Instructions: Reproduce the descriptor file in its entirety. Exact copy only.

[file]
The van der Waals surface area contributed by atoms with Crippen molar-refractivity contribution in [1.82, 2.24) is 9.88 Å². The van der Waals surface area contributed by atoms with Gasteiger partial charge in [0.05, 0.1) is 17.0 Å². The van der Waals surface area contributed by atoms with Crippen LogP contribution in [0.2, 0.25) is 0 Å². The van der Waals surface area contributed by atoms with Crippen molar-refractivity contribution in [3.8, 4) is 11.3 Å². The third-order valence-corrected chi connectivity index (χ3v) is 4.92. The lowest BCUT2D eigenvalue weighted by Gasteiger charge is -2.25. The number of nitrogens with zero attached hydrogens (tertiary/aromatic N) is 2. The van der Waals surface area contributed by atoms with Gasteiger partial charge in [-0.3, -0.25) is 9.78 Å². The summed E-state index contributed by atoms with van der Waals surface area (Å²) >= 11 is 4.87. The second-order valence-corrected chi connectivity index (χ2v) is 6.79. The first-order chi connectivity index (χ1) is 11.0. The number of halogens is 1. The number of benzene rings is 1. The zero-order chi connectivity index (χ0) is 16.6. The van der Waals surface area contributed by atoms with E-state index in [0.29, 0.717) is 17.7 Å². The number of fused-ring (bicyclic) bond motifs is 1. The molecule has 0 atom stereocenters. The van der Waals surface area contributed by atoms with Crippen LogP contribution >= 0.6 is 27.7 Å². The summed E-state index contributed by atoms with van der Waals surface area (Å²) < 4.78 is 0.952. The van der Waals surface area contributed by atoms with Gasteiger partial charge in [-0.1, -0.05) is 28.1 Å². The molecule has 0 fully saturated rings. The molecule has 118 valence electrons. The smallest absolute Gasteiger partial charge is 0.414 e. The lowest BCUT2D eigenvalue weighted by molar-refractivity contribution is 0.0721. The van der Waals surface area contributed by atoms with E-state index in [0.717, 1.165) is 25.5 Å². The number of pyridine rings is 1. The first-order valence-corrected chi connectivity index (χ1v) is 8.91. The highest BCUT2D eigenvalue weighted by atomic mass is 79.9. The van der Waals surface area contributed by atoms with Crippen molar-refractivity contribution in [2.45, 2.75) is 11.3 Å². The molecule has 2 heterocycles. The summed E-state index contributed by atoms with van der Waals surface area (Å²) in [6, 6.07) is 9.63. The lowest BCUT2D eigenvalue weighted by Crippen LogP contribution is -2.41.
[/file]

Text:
The van der Waals surface area contributed by atoms with Crippen molar-refractivity contribution in [1.82, 2.24) is 9.88 Å². The van der Waals surface area contributed by atoms with Gasteiger partial charge in [0.05, 0.1) is 17.0 Å². The van der Waals surface area contributed by atoms with Crippen LogP contribution in [0.2, 0.25) is 0 Å². The van der Waals surface area contributed by atoms with Crippen molar-refractivity contribution in [3.8, 4) is 11.3 Å². The third-order valence-corrected chi connectivity index (χ3v) is 4.92. The lowest BCUT2D eigenvalue weighted by Gasteiger charge is -2.25. The number of nitrogens with zero attached hydrogens (tertiary/aromatic N) is 2. The van der Waals surface area contributed by atoms with Gasteiger partial charge in [-0.3, -0.25) is 9.78 Å². The summed E-state index contributed by atoms with van der Waals surface area (Å²) >= 11 is 4.87. The second-order valence-corrected chi connectivity index (χ2v) is 6.79. The first-order chi connectivity index (χ1) is 11.0. The number of halogens is 1. The number of benzene rings is 1. The zero-order chi connectivity index (χ0) is 16.6. The van der Waals surface area contributed by atoms with E-state index in [0.29, 0.717) is 17.7 Å². The number of fused-ring (bicyclic) bond motifs is 1. The molecule has 0 atom stereocenters. The van der Waals surface area contributed by atoms with Crippen LogP contribution >= 0.6 is 27.7 Å². The summed E-state index contributed by atoms with van der Waals surface area (Å²) < 4.78 is 0.952. The van der Waals surface area contributed by atoms with Gasteiger partial charge in [-0.1, -0.05) is 28.1 Å². The molecule has 0 fully saturated rings. The molecule has 118 valence electrons. The smallest absolute Gasteiger partial charge is 0.414 e. The lowest BCUT2D eigenvalue weighted by molar-refractivity contribution is 0.0721. The van der Waals surface area contributed by atoms with E-state index in [0.717, 1.165) is 25.5 Å². The number of pyridine rings is 1. The first-order valence-corrected chi connectivity index (χ1v) is 8.91. The highest BCUT2D eigenvalue weighted by atomic mass is 79.9. The van der Waals surface area contributed by atoms with Crippen molar-refractivity contribution in [2.45, 2.75) is 11.3 Å². The molecule has 2 heterocycles. The summed E-state index contributed by atoms with van der Waals surface area (Å²) in [6, 6.07) is 9.63. The lowest BCUT2D eigenvalue weighted by Crippen LogP contribution is -2.41.